The Founding of Phoenix Masonry: How It All Began

Some thought Christy Crook and her sister, Cindy, were nuts for launching a business in the wake of the Great Recession. But masonry was what they knew. It was the industry their father, Steve Crook dedicate his life to. And despite a recent, dismal spate of personal events–bankruptcy, foreclosure, and divorce, starting a masonry business was the only thing that made sense to the two women.

A Chance To Reshape The Masonry Industry in Colorado

As female business owners, they knew they’d have an advantage over their competitors. They saw the opportunity to not just stand out as a masonry contractor in the Front Range, but also to challenge the traditional stereotypes, and help to reshape the industry. Even with all that in their favor, opening a business in a terrible economy, while enduring hellish personal challenges was a massive undertaking. 

Challenges Met With Bravery and a Bit of Luck

10th Anniversary Logo

At first, Christy and Cindy ran their new business out of their parents’ house (which was also facing foreclosure.) Desperate for a more permanent solution, and by sheer chance, they found the perfect place. It was 16 acres, $2,000 per month, and even better, it was available right away.

Christy pulled $3,000 out from the pages of a book on her bookshelf. It was all she had in the world, but it still wasn’t enough to fully seed the company. (Ironically, the book was William Shakespeare’s Complete Works. The money was stashed in the play, Alls Well That Ends Well, a story about a woman who overcomes economic, political, and personal hardships to achieve her desires.)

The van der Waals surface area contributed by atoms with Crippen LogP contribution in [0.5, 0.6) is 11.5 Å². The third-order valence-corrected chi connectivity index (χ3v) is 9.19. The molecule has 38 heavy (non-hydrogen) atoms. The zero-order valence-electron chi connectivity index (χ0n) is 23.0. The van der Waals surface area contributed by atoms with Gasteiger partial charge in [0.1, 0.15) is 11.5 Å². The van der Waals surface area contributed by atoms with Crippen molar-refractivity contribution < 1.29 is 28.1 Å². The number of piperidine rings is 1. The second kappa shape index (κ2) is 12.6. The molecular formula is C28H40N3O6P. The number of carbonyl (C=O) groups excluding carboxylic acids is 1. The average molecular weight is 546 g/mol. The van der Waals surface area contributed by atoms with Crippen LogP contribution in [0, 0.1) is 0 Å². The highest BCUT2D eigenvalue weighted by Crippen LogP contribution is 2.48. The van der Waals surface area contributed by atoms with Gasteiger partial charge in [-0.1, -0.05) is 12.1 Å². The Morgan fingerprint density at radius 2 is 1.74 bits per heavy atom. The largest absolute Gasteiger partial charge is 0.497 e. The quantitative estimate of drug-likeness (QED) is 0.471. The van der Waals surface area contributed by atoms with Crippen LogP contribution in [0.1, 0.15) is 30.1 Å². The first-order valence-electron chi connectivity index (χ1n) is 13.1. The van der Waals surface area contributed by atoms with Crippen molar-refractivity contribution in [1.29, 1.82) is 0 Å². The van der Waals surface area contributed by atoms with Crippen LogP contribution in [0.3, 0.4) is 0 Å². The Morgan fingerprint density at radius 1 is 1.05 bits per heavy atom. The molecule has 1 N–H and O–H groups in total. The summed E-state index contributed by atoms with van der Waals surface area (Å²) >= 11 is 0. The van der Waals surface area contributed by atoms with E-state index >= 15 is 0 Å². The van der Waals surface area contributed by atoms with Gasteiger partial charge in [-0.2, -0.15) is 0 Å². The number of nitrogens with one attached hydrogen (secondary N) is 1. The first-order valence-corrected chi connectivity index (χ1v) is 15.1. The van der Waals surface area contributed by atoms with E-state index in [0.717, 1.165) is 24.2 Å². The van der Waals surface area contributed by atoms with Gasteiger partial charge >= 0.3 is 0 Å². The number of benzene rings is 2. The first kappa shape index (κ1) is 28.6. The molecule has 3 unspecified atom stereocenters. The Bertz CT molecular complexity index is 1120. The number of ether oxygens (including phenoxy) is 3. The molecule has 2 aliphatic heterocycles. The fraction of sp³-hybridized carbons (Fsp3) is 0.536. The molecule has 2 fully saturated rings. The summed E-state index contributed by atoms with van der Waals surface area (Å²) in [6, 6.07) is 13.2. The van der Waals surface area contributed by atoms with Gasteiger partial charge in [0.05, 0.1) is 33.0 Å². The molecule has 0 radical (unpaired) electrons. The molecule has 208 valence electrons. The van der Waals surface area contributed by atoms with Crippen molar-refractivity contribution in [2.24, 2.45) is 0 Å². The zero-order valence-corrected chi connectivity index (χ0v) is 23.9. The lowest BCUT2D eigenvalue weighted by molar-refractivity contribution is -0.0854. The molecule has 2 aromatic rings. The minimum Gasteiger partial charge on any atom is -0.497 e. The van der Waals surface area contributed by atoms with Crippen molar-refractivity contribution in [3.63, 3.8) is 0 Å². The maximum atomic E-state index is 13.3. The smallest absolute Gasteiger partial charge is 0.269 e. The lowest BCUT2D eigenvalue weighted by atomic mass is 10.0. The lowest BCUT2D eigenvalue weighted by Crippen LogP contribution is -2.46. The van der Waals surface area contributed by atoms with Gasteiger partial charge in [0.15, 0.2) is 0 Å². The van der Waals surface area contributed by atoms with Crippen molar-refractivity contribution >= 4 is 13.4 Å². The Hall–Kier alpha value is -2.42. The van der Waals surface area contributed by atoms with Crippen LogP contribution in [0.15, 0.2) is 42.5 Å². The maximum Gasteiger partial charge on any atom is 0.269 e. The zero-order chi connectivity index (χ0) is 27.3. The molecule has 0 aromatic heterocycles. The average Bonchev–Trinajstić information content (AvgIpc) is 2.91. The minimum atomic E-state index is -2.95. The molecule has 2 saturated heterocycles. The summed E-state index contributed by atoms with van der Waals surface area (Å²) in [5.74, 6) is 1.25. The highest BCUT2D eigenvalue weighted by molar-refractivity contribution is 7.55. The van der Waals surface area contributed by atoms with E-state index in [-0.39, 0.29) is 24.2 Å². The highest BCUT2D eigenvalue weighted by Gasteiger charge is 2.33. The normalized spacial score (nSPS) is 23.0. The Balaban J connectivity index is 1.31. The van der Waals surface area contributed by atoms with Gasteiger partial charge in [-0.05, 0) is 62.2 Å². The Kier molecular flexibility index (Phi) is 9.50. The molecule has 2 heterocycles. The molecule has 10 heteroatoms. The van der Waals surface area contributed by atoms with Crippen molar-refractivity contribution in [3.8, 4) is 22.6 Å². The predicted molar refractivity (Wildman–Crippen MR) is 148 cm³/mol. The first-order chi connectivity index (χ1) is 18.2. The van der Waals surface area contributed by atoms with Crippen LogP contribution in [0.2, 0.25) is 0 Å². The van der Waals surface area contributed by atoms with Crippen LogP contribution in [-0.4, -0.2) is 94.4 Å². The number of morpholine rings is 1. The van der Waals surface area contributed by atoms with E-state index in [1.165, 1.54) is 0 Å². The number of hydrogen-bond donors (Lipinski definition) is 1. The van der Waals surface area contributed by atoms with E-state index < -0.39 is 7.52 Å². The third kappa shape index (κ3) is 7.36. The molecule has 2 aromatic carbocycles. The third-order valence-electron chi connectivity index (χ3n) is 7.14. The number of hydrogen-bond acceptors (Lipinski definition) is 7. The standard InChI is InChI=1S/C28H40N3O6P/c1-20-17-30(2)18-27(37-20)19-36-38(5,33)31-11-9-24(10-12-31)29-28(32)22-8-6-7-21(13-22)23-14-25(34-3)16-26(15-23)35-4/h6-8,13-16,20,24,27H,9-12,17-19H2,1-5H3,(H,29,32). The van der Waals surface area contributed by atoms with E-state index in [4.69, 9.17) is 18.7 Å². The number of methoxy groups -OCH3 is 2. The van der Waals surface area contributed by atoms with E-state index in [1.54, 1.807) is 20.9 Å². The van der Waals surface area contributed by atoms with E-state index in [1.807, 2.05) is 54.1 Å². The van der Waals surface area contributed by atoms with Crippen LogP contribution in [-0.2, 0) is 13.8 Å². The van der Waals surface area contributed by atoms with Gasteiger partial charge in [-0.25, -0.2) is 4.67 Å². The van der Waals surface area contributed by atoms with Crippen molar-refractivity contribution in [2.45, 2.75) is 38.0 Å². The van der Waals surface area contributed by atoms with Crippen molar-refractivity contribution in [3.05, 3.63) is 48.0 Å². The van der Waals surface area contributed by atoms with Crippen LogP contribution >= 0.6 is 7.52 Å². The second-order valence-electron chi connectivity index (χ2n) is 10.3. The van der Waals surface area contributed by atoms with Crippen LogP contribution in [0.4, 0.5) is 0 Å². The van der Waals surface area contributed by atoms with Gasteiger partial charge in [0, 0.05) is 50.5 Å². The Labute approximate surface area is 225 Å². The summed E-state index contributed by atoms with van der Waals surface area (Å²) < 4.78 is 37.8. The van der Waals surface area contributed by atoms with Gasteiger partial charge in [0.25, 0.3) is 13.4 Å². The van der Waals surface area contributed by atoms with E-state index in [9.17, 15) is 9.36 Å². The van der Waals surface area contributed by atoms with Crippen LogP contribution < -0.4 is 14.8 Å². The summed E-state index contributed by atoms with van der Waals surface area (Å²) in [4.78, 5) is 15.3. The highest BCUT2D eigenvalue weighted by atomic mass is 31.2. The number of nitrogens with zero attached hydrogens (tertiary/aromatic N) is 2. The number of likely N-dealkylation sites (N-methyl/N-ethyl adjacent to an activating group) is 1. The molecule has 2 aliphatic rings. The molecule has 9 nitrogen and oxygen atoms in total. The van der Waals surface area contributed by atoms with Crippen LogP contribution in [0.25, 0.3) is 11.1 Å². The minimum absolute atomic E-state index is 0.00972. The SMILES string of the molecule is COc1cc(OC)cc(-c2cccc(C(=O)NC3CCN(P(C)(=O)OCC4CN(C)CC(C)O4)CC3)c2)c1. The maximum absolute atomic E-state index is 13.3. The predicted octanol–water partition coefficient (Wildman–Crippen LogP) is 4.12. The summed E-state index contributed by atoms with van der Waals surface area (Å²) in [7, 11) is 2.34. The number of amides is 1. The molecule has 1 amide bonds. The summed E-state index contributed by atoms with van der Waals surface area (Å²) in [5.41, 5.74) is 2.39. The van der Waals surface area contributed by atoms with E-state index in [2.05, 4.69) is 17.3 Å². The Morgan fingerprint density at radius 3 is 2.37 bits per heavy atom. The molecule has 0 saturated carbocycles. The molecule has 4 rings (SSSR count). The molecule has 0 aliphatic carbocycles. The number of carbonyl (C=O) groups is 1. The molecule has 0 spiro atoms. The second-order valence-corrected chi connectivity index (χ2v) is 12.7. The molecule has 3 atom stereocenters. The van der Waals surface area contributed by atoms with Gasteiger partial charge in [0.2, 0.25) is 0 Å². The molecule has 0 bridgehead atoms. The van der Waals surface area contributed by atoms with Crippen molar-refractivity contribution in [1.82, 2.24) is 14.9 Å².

The Investments of Others

Eager to help his daughters, in a leap of faith, Steve Crook borrowed against his life insurance policy and purchased the commercial insurance the daughters’ needed to solidify the business.

But they weren’t safe from the turbulence yet. Though they had landed a few contracts, their bank account was empty. They wouldn’t receive any payments till after completing the jobs. They still had to pay the masons who would do the work. With no more capital available, they were in a catch-22. 

Phoenix’s first employees stepped up to help the startup and graciously agreed to wait for compensation until after the company received payment from the general contractor. Deferring receipt of their paychecks made fulfillment of those first contracts possible. 

A Legacy of Integrity and Community

The people who helped us ten years ago gave us the strength to go forward. Without the sacrifices and trust of Steve Crook and those first employees, there wouldn’t be a Phoenix Masonry today. 

Since then, Cindy moved on to other adventures, Christy became the sole owner, and many more people joined the company. It is thanks to the hard work and dedication of all the members of the Phoenix Masonry team that we have reached this milestone and have many more decades to look forward to. Thank you for being a part of our story and success.